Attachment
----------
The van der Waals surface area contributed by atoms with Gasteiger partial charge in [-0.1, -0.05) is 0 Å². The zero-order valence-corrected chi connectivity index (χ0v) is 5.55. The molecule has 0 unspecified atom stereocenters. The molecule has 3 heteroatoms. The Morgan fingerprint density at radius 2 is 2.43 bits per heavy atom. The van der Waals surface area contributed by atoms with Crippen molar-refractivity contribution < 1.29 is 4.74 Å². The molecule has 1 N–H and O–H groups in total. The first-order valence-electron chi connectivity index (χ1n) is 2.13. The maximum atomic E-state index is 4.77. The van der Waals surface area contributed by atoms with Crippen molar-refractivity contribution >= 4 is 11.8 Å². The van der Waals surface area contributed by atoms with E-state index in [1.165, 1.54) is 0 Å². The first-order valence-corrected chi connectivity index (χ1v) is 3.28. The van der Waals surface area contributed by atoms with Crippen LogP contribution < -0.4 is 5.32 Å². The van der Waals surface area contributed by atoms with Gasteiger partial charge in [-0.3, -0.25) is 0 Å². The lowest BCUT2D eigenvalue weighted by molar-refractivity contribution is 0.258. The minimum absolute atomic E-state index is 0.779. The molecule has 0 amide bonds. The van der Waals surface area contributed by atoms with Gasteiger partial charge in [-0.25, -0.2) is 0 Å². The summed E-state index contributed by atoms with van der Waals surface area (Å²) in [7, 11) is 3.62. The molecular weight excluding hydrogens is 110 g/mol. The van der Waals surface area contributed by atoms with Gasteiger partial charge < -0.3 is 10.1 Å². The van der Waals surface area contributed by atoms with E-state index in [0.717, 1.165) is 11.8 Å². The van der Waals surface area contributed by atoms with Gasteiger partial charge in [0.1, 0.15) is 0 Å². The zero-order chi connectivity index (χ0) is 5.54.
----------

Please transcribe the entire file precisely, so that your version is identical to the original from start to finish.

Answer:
The van der Waals surface area contributed by atoms with Gasteiger partial charge in [-0.1, -0.05) is 0 Å². The zero-order valence-corrected chi connectivity index (χ0v) is 5.55. The molecule has 0 unspecified atom stereocenters. The molecule has 3 heteroatoms. The Morgan fingerprint density at radius 2 is 2.43 bits per heavy atom. The van der Waals surface area contributed by atoms with Crippen molar-refractivity contribution < 1.29 is 4.74 Å². The molecule has 1 N–H and O–H groups in total. The first-order valence-electron chi connectivity index (χ1n) is 2.13. The maximum atomic E-state index is 4.77. The van der Waals surface area contributed by atoms with Crippen molar-refractivity contribution >= 4 is 11.8 Å². The van der Waals surface area contributed by atoms with E-state index in [1.165, 1.54) is 0 Å². The first-order valence-corrected chi connectivity index (χ1v) is 3.28. The van der Waals surface area contributed by atoms with Crippen LogP contribution < -0.4 is 5.32 Å². The van der Waals surface area contributed by atoms with Gasteiger partial charge in [-0.3, -0.25) is 0 Å². The lowest BCUT2D eigenvalue weighted by molar-refractivity contribution is 0.258. The minimum absolute atomic E-state index is 0.779. The molecule has 0 amide bonds. The van der Waals surface area contributed by atoms with Gasteiger partial charge in [-0.25, -0.2) is 0 Å². The summed E-state index contributed by atoms with van der Waals surface area (Å²) in [7, 11) is 3.62. The molecular weight excluding hydrogens is 110 g/mol. The van der Waals surface area contributed by atoms with Gasteiger partial charge < -0.3 is 10.1 Å². The van der Waals surface area contributed by atoms with E-state index in [0.717, 1.165) is 11.8 Å². The van der Waals surface area contributed by atoms with Gasteiger partial charge in [0.1, 0.15) is 0 Å². The zero-order chi connectivity index (χ0) is 5.54.